Words By Summer Kelly
Cancel culture is perhaps controversial, but not toxic. A system that allows marginalised communities to publicly assert their value systems, is not toxic. Instead, it is demonstrative of the toxic system we have – the toxicity here being that in many cases “cancelling” is the only way to shut down hate speech and has often been the only way for marginalized groups to be heard and finally be a part of the debate.
Much of cancel culture centres around being ‘called out’ for wrongdoing or boycotting brands or events that are inherently racist, sexist, homophobic or repugnant in any way. In 2016 Jada Pinkett Smith and Will Smith as well as others including actor George Clooney and “BlacKkKlansman” Director Spike Lee, boycotted the Oscars due to an appalling lack of diversity. The Men in Black star stated that it reflected a “regressive slide towards separatism and racial and religious exclusion”. This act of essentially ‘cancelling’ the Oscars arguably lead to change and 2019 saw the highest ever number of black nominees and six wins. In this sense, cancel culture’s effects didn’t necessarily lead to toxicity, but to social change and social justice, however that being said, the Oscars still has a long way to go before becoming fully representative.
Jada and Will Smith’s and other’s actions against the Oscars diversity issues helped to open the public’s eyes to the inequality inside Hollywood and helped encourage racial discussions within the world of film. Clearly, cancel culture doesn’t have to be negative or toxic, for the event, structure or individual that is being ‘called out’, calling someone out can be an act of service. In some cases, of course, we must be slower to cancel, particularly in the UK – we claim to be a liberal country, meaning we should be widening the floor for debate and not infringing freedom of speech. I think that cancel culture in terms of being ‘called out’ does open the floor; it educates and brings attention to issues that matter. Furthermore, the idea that cancel culture has victimised those being called out is a very controversial issue, Rachel Ricketts, founder of Spiritual Activism, a movement which promotes racial justice, reconciliation and healing, calls this “white centering” – a prioritization of white feelings above those of people of colour. Rachel suggests that often white people are fearful of cancel culture because of a fear of being called out and therefore demonise it, but this is arguably a good thing. Being called out happens because every person matters, every voice matters and allyship is a necessity, but change can only come through education and accountability for people’s words and actions.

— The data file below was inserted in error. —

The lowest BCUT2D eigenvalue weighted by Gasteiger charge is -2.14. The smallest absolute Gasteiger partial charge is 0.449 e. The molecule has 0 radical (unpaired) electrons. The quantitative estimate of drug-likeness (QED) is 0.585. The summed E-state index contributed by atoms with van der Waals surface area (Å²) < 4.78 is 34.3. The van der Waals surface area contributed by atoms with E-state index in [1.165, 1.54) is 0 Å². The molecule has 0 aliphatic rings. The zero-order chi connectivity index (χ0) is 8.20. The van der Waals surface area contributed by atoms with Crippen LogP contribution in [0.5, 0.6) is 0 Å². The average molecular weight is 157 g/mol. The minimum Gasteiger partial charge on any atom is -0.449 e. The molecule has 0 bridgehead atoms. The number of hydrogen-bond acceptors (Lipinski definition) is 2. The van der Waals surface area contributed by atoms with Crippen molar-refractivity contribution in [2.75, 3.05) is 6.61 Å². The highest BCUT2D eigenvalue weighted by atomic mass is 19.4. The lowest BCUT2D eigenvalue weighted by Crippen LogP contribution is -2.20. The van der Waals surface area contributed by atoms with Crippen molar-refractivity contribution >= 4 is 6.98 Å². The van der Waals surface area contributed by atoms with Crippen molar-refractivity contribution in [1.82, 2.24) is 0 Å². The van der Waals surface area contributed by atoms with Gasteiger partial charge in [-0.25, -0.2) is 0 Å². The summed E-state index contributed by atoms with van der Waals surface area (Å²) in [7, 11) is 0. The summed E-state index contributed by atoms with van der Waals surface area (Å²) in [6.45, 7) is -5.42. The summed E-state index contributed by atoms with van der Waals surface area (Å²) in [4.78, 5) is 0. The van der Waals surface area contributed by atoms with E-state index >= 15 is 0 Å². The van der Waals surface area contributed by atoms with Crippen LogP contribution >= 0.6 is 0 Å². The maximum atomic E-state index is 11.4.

However, in terms of educating companies and corporations, cancel culture has allowed for toxicity to brew, but this does not mean cancel culture itself has become toxic. It has become trendy since the birth of cancel culture for companies to punish an individual that has been called out. This may sound moralistic, but in fact, it can be an issue of “woke capitalism”. As Helen Lewis highlights; “those with power inside institutions love splashy progressive gestures – solemn, monochrome social – media posts deploring racism and firing low-level employees who attract online fury[…] because they help preserve the power.” Without sincerity behind these actions, it can appear that capitalism has taken hold of the activist’s words and intentions, made them hollow and sold them back. This, of course, leads to a mistrust in cancel culture and its effects, but considering again the people that cancel culture has given a platform to, to consider cancel culture ‘too much’ or toxic is perhaps a misunderstanding of its true purpose. The only toxicity here is that of capitalist greed. Cancel culture has allowed for transparency and accountability to increase within companies, particularly due to high profile cases, such as those of convicted sex offender Harvey Weinstein and the wider ‘Me Too’ movement.
Cancel culture is a system that brings knowledge, awareness and accountability and has furthered social justice. It has helped to create safer spaces for people such as women, the LGBTQ+ community and people of colour who for far too long, have not had a place to speak about injustices and now can. The aggressive approach of cancel culture has helped to breed sincerity, thanks to the education that ‘calling out’ evokes. All too often people in the public eye are caught uttering racial slurs, being homophobic or misogynistic and offer weak responses and apologies in order to not lose deals or a fan base, without caring for their fans value systems. Cancel culture has brought about apologies that acknowledge structural discrimination and a commitment to unlearning their abhorrent views. Cancel culture isn’t some form of toxic mob mentality, but an overdue way of speaking the truth.